On Friday January 24th 2020, the Members of Barleyment (MoB) in Ottawa, ON held their first Fantasy Homebrew League Draft Day.
Here in Ottawa, the MoB hosts what we call shootouts. These are competitions for MoB members that usually involve a theme. We run one to three a year. Past competitions include light beer (<110 cals), spiced beer and session IPAs.
Earlier in 2019, a few of us were reading the homebrew subreddit (https://www.reddit.com/r/Homebrewing/) and came across a homebrew club in Cleveland that hosts a fantasy football style homebrewing competition, where each team had to “draft” their ingredients, brew their beer, and serve it. We thought it was a really cool idea, so we reached out to them with the intention of running one ourselves. Mike from the Brewly Boys was great and was happy to share their insight.
How it works: Via a web conference, 24 teams/participants drafted ingredients from five categories—base malt, specialty malt, hops, yeast and adjuncts, from a set list of ingredients. The list was tailored to the amount of people in the draft and what was available for the most part at our local homebrew supply store as Beer Grains was sponsoring us. Once someone has picked an ingredient, it was off the board so there was some strategy involved. The draft was done in a snake style draft over seven rounds. Recipes had to consist of at least one ingredient from each category, though not all drafted ingredients had to be used. Water adjustments were allowed but only drafted ingredients allowed in the recipe. BJCP styles do not need to be honored and creativity was highly encouraged. The draft was held in November and everyone had about 8-9 weeks to brew.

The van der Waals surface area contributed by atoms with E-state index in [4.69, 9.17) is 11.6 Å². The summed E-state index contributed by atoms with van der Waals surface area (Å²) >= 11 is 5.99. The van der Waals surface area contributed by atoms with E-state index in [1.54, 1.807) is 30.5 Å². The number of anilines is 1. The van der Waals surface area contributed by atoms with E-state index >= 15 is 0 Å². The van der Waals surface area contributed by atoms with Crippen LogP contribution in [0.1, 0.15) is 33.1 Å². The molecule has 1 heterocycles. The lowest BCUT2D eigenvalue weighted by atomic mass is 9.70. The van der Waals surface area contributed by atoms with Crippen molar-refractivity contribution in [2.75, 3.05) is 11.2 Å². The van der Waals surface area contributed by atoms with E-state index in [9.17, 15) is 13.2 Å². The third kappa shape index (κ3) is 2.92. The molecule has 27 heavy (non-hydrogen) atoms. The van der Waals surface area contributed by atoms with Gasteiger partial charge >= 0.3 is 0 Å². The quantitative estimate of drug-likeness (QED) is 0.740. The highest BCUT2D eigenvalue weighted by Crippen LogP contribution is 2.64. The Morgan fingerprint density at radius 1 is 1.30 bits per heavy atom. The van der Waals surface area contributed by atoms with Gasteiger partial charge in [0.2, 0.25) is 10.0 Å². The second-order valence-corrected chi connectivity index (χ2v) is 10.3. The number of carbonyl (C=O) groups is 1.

The ingredients could be sourced from anywhere, but we were lucky to have a local homebrew shop to sponsor us, Beer Grains. They were very generous to provide prizes for our winners.
For the judging, we invited all participants, Beer Grains, and other MoB members to come out to one of our brewer’s party room for a night of judging. Each participant provided a growler of beer for judging.
Judging was held in a best in show format. 30 people were split into groups and sampled random flights. The groups discussed and submitted what they thought was the best beer of the flight, the second best, and so on. The groups could also provide constructive feedback on the beers. Each beer was featured in two random flights so an entry was sampled approximately twelve times. Based on the flight rankings, points were assigned and we got down to the final twelve. The final best of show was done by a select group of judges, and each of them ranked the beer 1 to 12. Again each rank was given a value and tallied.
I’m pleased to say that Tim Vander Meer and his Belgian Blonde Ale-ish took first place, Mitch Petty with his Crispy Lager in the Czech tradition took second place and Bruce Itterman with his Kveik Psedo Pilsner took third place.
A great time was had by all. Looking forward to the next shootout.